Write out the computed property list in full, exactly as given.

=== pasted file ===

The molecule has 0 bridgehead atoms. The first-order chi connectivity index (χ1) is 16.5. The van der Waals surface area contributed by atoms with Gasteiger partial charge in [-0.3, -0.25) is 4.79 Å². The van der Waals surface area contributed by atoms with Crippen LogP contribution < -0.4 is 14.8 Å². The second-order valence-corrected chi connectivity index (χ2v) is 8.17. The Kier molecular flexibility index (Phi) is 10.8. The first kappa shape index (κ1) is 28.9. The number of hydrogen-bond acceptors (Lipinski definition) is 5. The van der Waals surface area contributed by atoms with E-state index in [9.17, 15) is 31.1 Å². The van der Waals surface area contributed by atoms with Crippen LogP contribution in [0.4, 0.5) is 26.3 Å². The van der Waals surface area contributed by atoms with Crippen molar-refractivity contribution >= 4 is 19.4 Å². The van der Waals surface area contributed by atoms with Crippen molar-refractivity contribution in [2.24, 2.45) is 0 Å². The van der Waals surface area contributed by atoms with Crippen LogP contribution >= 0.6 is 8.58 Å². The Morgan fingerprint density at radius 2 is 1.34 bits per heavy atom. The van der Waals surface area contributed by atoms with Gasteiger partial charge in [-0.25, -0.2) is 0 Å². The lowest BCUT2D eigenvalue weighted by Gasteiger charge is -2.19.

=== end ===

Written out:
The molecule has 0 bridgehead atoms. The first-order chi connectivity index (χ1) is 16.5. The van der Waals surface area contributed by atoms with Gasteiger partial charge in [-0.3, -0.25) is 4.79 Å². The van der Waals surface area contributed by atoms with Crippen LogP contribution < -0.4 is 14.8 Å². The second-order valence-corrected chi connectivity index (χ2v) is 8.17. The Kier molecular flexibility index (Phi) is 10.8. The first kappa shape index (κ1) is 28.9. The number of hydrogen-bond acceptors (Lipinski definition) is 5. The van der Waals surface area contributed by atoms with E-state index in [9.17, 15) is 31.1 Å². The van der Waals surface area contributed by atoms with Crippen LogP contribution in [0.4, 0.5) is 26.3 Å². The van der Waals surface area contributed by atoms with Crippen molar-refractivity contribution >= 4 is 19.4 Å². The van der Waals surface area contributed by atoms with Crippen molar-refractivity contribution in [2.24, 2.45) is 0 Å². The van der Waals surface area contributed by atoms with Crippen LogP contribution >= 0.6 is 8.58 Å². The Morgan fingerprint density at radius 2 is 1.34 bits per heavy atom. The van der Waals surface area contributed by atoms with Gasteiger partial charge in [-0.25, -0.2) is 0 Å². The lowest BCUT2D eigenvalue weighted by Gasteiger charge is -2.19.